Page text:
Immobilization of P22 Bacteriophage Tailspike Protein on Si Surface for Optimized Salmonella Capture
- *Corresponding Author:
- Amit Singh
Department of Pharmaceutical Sciences
Boston, MA, 02176 USA
Tel: +1 617 373 3127
Received date: February 27, 2013; Accepted date: April 22, 2013; Published date: April 24, 2013
Citation: Dutt S, Tanha J, Evoy S, Singh A (2013) Immobilization of P22 Bacteriophage Tailspike Protein on Si Surface for Optimized Salmonella Capture. J Anal Bioanal Techniques S7:007. doi: 10.4172/2155-9872.S7-007
Copyright: © 2013 Dutt S, et al. This is an open-access article distributed under the terms of the Creative Commons Attribution License, which permits unrestricted use, distribution, and reproduction in any medium, provided the original author and source are credited.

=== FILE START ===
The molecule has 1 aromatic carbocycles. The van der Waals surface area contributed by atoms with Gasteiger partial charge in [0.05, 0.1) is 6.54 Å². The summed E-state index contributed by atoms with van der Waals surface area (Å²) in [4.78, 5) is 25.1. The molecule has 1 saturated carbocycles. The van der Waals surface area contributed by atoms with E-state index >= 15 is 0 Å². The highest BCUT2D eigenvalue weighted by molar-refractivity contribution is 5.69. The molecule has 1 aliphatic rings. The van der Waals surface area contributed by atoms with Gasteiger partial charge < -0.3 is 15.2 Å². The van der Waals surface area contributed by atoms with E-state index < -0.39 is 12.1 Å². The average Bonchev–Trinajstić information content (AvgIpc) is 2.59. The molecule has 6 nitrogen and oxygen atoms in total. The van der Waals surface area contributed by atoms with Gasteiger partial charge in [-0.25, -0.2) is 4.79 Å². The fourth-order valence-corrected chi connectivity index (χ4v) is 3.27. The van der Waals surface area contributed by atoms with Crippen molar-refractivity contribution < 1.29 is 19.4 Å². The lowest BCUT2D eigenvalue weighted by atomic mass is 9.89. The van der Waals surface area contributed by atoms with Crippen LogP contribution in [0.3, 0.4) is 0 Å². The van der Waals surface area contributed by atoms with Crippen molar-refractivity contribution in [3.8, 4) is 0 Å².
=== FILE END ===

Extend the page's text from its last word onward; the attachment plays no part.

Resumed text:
Bacteriophage based technology has gained interest in developing pathogen detection platforms for biosensing applications. In this study, P22 phage tail spike proteins (TSPs) have been immobilized on Si surfaces for optimized capture of host Salmonella enteric serovar Typhimurium. It was then demonstrated that roughening of the Si surface before the TSP immobilization improves the bacterial capture 2-fold compared to a flat Si surface. Coarse, medium, fine and superfine size ridges were patterned on the Si surface using block copolymer layer and plasma etching and each surface was functionalized by TSPs for bacterial capture. The capture density increased with decreasing size of the ridge until it reached an optimum for fine ridges; the capture density decreased when the surface ridges were superfine and deep. This method shows a 22-fold and 3-fold increase in bacterial capture density compared to a Cys- and a His6-tag based oriented TSP immobilization, respectively. Bovine serum albumin (BSA) was used as a surface protective layer to prevent non-specific binding of bacteria and E. coli cells were used as control to demonstrate the specificity of recognition. Negligible binding was observed for control bacteria in presence of TSPs and the host bacteria in the absence of TSP on the surfaces.